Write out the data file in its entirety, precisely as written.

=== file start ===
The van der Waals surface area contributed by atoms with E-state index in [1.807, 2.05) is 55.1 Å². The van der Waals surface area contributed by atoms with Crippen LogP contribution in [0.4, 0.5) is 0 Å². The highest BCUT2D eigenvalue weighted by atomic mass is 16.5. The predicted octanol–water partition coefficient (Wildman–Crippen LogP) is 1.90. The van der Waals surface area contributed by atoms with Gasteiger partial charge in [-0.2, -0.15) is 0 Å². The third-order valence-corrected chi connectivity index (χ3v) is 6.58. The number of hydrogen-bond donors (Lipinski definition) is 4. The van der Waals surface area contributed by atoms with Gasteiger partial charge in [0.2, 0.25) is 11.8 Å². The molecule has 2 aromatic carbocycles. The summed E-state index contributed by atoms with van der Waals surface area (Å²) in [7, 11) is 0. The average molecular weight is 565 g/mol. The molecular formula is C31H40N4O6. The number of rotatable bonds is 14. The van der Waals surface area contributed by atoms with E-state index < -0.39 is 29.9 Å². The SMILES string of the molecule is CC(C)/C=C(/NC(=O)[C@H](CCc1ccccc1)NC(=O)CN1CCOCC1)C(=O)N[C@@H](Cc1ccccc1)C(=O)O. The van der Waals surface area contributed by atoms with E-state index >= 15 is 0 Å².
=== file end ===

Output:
The van der Waals surface area contributed by atoms with E-state index in [1.807, 2.05) is 55.1 Å². The van der Waals surface area contributed by atoms with Crippen LogP contribution in [0.4, 0.5) is 0 Å². The highest BCUT2D eigenvalue weighted by atomic mass is 16.5. The predicted octanol–water partition coefficient (Wildman–Crippen LogP) is 1.90. The van der Waals surface area contributed by atoms with Gasteiger partial charge in [-0.2, -0.15) is 0 Å². The third-order valence-corrected chi connectivity index (χ3v) is 6.58. The number of hydrogen-bond donors (Lipinski definition) is 4. The van der Waals surface area contributed by atoms with Gasteiger partial charge in [0.2, 0.25) is 11.8 Å². The molecule has 2 aromatic carbocycles. The summed E-state index contributed by atoms with van der Waals surface area (Å²) in [7, 11) is 0. The average molecular weight is 565 g/mol. The molecular formula is C31H40N4O6. The number of rotatable bonds is 14. The van der Waals surface area contributed by atoms with E-state index < -0.39 is 29.9 Å². The SMILES string of the molecule is CC(C)/C=C(/NC(=O)[C@H](CCc1ccccc1)NC(=O)CN1CCOCC1)C(=O)N[C@@H](Cc1ccccc1)C(=O)O. The van der Waals surface area contributed by atoms with E-state index >= 15 is 0 Å².